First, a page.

"ôII:o.. h -8 S. and F. GREEN, Haverfordwest. IRONMONGERS, IMPLEMENT & CYCLE AGENTS. Oil Engines, Thrashers, Corn Mills, Chaffcutters, Pulpers; Cake Breakers, Single & double Furrow Ploughs, Separa- tors, Sewing Machines, Washers, Wringers, Mangles, Bed- steads, Lamps: 3 to 300 Candle Power, Carriage and Cart Lamps, Cartridges, Kitchen Ranges and Grates. LARGEST STOEK IN THE EOUNTV,
All correspondence affecting this column should be addressed to "A Son of the Soil," care of the Editor of this journal. ♦
IMPORTANT. BRYANT & MAY'S RUNAWAY MATCHES Are absolutely Non-poisonous. Are all made of finest Canadian Pine Wood. Are economical because every Match is a sure light, and burns quickly and brightly. Are noiseless in striking. Of all Grocers, Oilmen, &o. SOLE MANUFACTURERS: BRYANT & MAY, LTD. I j| LONDON ANO LIVERPOOL. a JEWELLERY, CLOCKS, MMMM4 WATCHES, &C. Jjj THE'NOTED HOUSE FOR ( mm we™ing f AND J ENGAGEMENT RINGS. Repairs Executed at Moderate Charges. 1 1J||S« c. SIDNEY DA VIES, i JEWELLER, f J
---CURRANTS FOR PROFIT.
CURRANTS FOR PROFIT. I have had a number of years experience in growing currants, says the American Cultivator. In regard to soil, a rich, moist, cool soil gives the best results. Where the F-il is very fertile, satis- factory returns c.->n be ::d among orchard' trees, j-jia „e is affo-ued in this way, which is often beneficial, as there is a less liability to sun scald than wnen the bushes are planted in the open. Inis !S especially true of red varieties. The best results are ob'smcd from nlanting. the dis- tance apart depending on flc variety. As a rille, reds may be planted d^scr thru blacks. For the average plantation six by six or six by seven is advisable. It is safer to plant in the spring than tn t-hn. t'11 -h_J_.J1 iai. umess tne sou is naturally* well drained If the land is low and wet, and the plants heave, and arc found lying on the surface in tne spring because they have not had time to become established before winter caused growth to cease. I prefer planting early in the spring, and when the soil i.s reasonably dry. I never plant trees or bushes of any kuid in the mud. In regard to pruning, my prncHco is to prune in the spring. although I do not object to fall pruning if there is time. March is the best month. If red currants I thin out the old wond, and cut back the strong, young shoots, leaving sufficient cane to give a good crop. All wood over three years old should be removed, and. if the bushes are making v'gorous growth the three-year-old wood may go too. Red currants bear on two-year-old wood, but the blacks do not. They are more inclined to bear on wood of the previous year's growth. For this reason they aro not cut back so closely. ANSWERS TO CORRESPONDENTS. INTEUESTED.-The subject is too big to deal With in a paragraph. I should advise vou to buy Successful Poultry Keeping" (Verrey), which is published by Watmough, the Fanciers' Press J6' Bradfo™- Yorks. It is a shilling book) •od the entire subject is covered.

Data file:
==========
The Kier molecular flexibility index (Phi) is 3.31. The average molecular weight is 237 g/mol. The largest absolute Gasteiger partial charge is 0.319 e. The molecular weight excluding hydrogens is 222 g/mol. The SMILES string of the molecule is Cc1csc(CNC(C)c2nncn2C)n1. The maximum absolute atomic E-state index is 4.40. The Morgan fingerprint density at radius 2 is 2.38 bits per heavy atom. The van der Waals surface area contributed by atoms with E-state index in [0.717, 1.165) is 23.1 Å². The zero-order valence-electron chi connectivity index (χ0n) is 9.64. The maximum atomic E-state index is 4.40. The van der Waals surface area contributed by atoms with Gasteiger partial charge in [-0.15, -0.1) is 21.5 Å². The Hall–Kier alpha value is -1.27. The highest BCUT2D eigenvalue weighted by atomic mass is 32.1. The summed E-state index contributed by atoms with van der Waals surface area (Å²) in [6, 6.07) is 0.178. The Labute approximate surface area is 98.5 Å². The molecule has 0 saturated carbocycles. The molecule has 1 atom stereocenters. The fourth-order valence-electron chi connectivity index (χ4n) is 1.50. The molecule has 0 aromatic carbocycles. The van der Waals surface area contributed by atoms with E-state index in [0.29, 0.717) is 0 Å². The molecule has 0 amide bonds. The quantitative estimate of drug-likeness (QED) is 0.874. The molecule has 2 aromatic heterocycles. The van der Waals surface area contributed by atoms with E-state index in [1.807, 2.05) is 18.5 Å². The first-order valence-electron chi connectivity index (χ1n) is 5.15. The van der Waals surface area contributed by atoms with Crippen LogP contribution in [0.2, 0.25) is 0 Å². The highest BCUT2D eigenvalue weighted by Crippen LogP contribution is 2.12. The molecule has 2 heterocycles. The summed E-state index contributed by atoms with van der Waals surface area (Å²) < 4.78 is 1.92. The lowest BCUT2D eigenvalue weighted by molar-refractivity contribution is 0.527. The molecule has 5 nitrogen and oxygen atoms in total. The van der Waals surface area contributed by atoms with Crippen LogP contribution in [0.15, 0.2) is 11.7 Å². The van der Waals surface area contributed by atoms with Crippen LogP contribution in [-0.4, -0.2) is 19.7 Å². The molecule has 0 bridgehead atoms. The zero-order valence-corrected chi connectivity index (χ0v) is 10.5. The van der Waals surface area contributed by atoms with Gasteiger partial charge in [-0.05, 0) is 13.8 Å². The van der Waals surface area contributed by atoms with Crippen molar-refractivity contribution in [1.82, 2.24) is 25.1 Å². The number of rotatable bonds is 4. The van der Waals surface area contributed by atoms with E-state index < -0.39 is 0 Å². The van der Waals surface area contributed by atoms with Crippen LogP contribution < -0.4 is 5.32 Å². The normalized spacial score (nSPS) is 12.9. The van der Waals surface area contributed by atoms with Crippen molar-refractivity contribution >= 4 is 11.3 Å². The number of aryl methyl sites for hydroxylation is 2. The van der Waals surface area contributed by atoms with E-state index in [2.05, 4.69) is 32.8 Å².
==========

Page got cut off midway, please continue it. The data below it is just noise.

THE 'PRENTICE HIGHWAYMAN.